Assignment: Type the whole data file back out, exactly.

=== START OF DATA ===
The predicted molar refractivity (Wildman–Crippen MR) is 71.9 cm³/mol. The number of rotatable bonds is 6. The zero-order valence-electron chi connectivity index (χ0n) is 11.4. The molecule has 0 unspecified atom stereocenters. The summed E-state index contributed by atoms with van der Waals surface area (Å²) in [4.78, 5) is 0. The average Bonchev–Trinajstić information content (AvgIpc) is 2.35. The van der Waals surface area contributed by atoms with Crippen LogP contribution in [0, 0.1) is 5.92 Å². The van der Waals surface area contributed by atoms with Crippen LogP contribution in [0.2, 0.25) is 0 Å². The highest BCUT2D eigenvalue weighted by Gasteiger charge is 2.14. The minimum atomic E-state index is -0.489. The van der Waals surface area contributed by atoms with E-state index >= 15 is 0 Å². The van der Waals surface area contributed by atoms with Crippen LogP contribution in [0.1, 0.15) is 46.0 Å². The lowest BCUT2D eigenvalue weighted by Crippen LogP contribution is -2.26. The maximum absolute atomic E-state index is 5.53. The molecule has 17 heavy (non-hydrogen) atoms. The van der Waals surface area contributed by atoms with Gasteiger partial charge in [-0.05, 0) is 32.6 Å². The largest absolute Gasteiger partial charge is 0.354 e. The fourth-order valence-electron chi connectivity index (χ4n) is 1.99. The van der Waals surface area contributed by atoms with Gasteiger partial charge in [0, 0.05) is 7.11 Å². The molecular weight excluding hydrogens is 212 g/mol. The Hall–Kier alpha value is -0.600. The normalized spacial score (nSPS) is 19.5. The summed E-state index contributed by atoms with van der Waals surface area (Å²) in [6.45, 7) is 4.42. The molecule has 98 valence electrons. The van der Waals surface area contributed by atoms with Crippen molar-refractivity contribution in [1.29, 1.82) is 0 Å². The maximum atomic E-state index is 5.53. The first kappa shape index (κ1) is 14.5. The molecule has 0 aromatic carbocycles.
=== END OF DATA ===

The predicted molar refractivity (Wildman–Crippen MR) is 71.9 cm³/mol. The number of rotatable bonds is 6. The zero-order valence-electron chi connectivity index (χ0n) is 11.4. The molecule has 0 unspecified atom stereocenters. The summed E-state index contributed by atoms with van der Waals surface area (Å²) in [4.78, 5) is 0. The average Bonchev–Trinajstić information content (AvgIpc) is 2.35. The van der Waals surface area contributed by atoms with Crippen LogP contribution in [0, 0.1) is 5.92 Å². The van der Waals surface area contributed by atoms with Crippen LogP contribution in [0.2, 0.25) is 0 Å². The highest BCUT2D eigenvalue weighted by Gasteiger charge is 2.14. The minimum atomic E-state index is -0.489. The van der Waals surface area contributed by atoms with E-state index >= 15 is 0 Å². The van der Waals surface area contributed by atoms with Crippen LogP contribution in [0.1, 0.15) is 46.0 Å². The lowest BCUT2D eigenvalue weighted by Crippen LogP contribution is -2.26. The maximum absolute atomic E-state index is 5.53. The molecule has 17 heavy (non-hydrogen) atoms. The van der Waals surface area contributed by atoms with Gasteiger partial charge in [-0.05, 0) is 32.6 Å². The largest absolute Gasteiger partial charge is 0.354 e. The fourth-order valence-electron chi connectivity index (χ4n) is 1.99. The van der Waals surface area contributed by atoms with Gasteiger partial charge in [0, 0.05) is 7.11 Å². The molecular weight excluding hydrogens is 212 g/mol. The Hall–Kier alpha value is -0.600. The normalized spacial score (nSPS) is 19.5. The summed E-state index contributed by atoms with van der Waals surface area (Å²) in [6.45, 7) is 4.42. The molecule has 98 valence electrons. The van der Waals surface area contributed by atoms with Crippen molar-refractivity contribution in [1.29, 1.82) is 0 Å². The maximum atomic E-state index is 5.53. The first kappa shape index (κ1) is 14.5. The molecule has 0 aromatic carbocycles.